Dr Braithwaite: I can think of several where operators have wanted to import aircraft into this country and it has arrived with equipment fitted which the CAA is not yet able to certify as being safe to fly, an example being an enhanced ground proximity warning system on a particular aircraft which was not yet approved and was effectively taken out of action because of that. That is not an implied criticism of the CAA but people are wanting to improve their own safety for all sorts of reasons and we need a regulator that can keep up.

  Q430  Chairman: So would that be helped by what Mr Mans is suggesting?

  Dr Braithwaite: It may in part. I get the impression that Mr Mans' interpretation of light touch regulation is more around the risk-based approach to regulation, which does make sense, but I think we also need to recognise that if we ease off on our style of regulation the effect it is likely to have on any future incident or accident may take a number of years to actually eventuate.

  Q431  Mr Leech: I was going to follow on from asking Mr Mans to ask whether you accept that there may be an argument for more active regulation, in the words of Dr Braithwaite, in the commercial sector as opposed to the general aviation sector?

  Mr Mans: Absolutely right. I think the key to good regulation is that the people doing it have got the experience and the knowledge to carry it out, and if a lot of that experience and knowledge resides in, say, the individual governing bodies of a particular part of aviation, like the Popular Flying Association or the British Gliding Association, then there is a good case for saying that they should be the main body that regulates that sector. Where I think you get bad regulation is where you have the people actually doing the regulating not being as competent as they might be and therefore they are actually trying to regulate people who probably know a bit more about the subject than they do. I think that is one of the issues about EASA. I think we do have a situation now, or will do very soon, where the people doing the regulating in Cologne will not necessarily have the sufficient knowledge and experience to maintain the present safety standards that we have at the moment, particularly when a lot of the people doing those tasks in the CAA in the past will not be there very much longer in the future.

  Q432  Mr Leech: So how would you deal with that because at the moment EASA are paying the CAA to do a lot of the work? You do not expect that to continue then?

  Mr Mans: No what I think, Mr Leech, is that EASA has to take a step back and start looking at the activities for which it is already responsible and do them better before it takes on new responsibilities and that we have, if you like, a longer handover period so that the experience and knowledge of people at the CAA is not lost before the task is fully up and running with EASA.

  Chairman: Mr Efford?

  Q433  Clive Efford: Dr Braithwaite, you have touched on EASA but we have heard from the CAA that EASA is not yet fit for purpose. Do you agree with that?

  Dr Braithwaite: I think that is quite a strong statement but certainly it is an agency which does not necessarily have the same levels of expertise and experience that the authorities it is replacing have, so whilst certainly the intent and the idea of EASA is a very good one, whether it has managed to reach its recruitment targets and whether it has managed to establish a credible level of experience and training, I would have my doubts.

  Chairman: So that is yes, only longer!

  Clive Efford: You took the words right out of my mouth!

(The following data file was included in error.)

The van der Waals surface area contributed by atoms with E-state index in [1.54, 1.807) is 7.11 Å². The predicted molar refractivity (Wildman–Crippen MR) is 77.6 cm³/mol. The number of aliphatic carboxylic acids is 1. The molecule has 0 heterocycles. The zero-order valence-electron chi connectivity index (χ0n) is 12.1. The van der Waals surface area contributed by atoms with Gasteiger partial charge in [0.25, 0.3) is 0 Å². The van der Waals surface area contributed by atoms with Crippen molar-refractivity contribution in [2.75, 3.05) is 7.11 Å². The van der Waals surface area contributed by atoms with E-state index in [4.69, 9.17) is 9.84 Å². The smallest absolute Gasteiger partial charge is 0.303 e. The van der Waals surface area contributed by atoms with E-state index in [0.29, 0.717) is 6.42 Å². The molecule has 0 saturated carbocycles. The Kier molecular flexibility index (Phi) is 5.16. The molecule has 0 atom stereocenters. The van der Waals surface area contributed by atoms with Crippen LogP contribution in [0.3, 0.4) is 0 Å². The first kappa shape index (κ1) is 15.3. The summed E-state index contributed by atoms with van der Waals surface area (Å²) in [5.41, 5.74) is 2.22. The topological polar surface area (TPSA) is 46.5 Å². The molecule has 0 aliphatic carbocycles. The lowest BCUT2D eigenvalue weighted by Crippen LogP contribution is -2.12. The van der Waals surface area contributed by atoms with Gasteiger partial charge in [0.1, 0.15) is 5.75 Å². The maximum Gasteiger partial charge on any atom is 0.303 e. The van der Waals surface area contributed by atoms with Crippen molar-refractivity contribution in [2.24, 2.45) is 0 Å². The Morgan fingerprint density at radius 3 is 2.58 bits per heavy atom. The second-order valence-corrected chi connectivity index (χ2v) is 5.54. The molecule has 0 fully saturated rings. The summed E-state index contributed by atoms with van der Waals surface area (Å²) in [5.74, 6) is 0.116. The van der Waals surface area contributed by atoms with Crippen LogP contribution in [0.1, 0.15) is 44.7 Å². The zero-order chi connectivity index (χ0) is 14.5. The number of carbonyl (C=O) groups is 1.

Chairman: Sorry!

  Q434  Clive Efford: So what needs to be done to overcome these problems, in your view?

  Dr Braithwaite: I think we need to look at what we have currently in the UK, what the CAA has done for us and the investment that has been established in the knowledge and skills and so on which Mr Mans was just talking about and make sure we do not lose that. One of the things we can do is to try and remove some of the doubts within CAA employees and potential CAA employees that there will be a job and that there will be an Authority in the future and that it is not just going to keep disappearing across to Cologne which is not yet able to do the jobs that it is taking over.

  Q435  Clive Efford: Do I take it from your answer that what you are saying is the CAA should continue to function at its current level and not scale down any of its operations in anticipation of EASA until such time as EASA has proved that it can perform?

  Dr Braithwaite: Not scale down in anticipation but scale down only when the capability is there.

  Q436  Clive Efford: Do you believe that the creation of EASA and its proposed remit is a good idea in principle?

  Dr Braithwaite: In principle it is a good idea. If it leads to harmonisation at the higher levels across Europe then that is a good thing. If it leads to harmonisation at the average across Europe then that will be a bad thing for the UK.

  Q437  Clive Efford: Could you paint a picture for us and give us an example of where EASA practically will fill a void that is in the regulation of the industry?

  Dr Braithwaite: I think in terms of communication there is the example of findings from an accident investigation body such as the AIB in the UK which fed into a European agency could then benefit the whole of Europe rather more rapidly than it could by going through the CAA and then being passed on to other agencies, so there are some benefits there in spreading the good lessons and learning from issues.

  Q438  Clive Efford: Right. EASA has been very complimentary about the CAA in evidence to us. Does this evident respect feed through into the regulatory policies developed by EASA?

  Dr Braithwaite: I am not sure I have an answer for that.

  Q439  Clive Efford: Do you think the CAA could do more to influence EASA's policies?

  Dr Braithwaite: I think the CAA is trying very hard. It is a bit of an uphill battle, I think.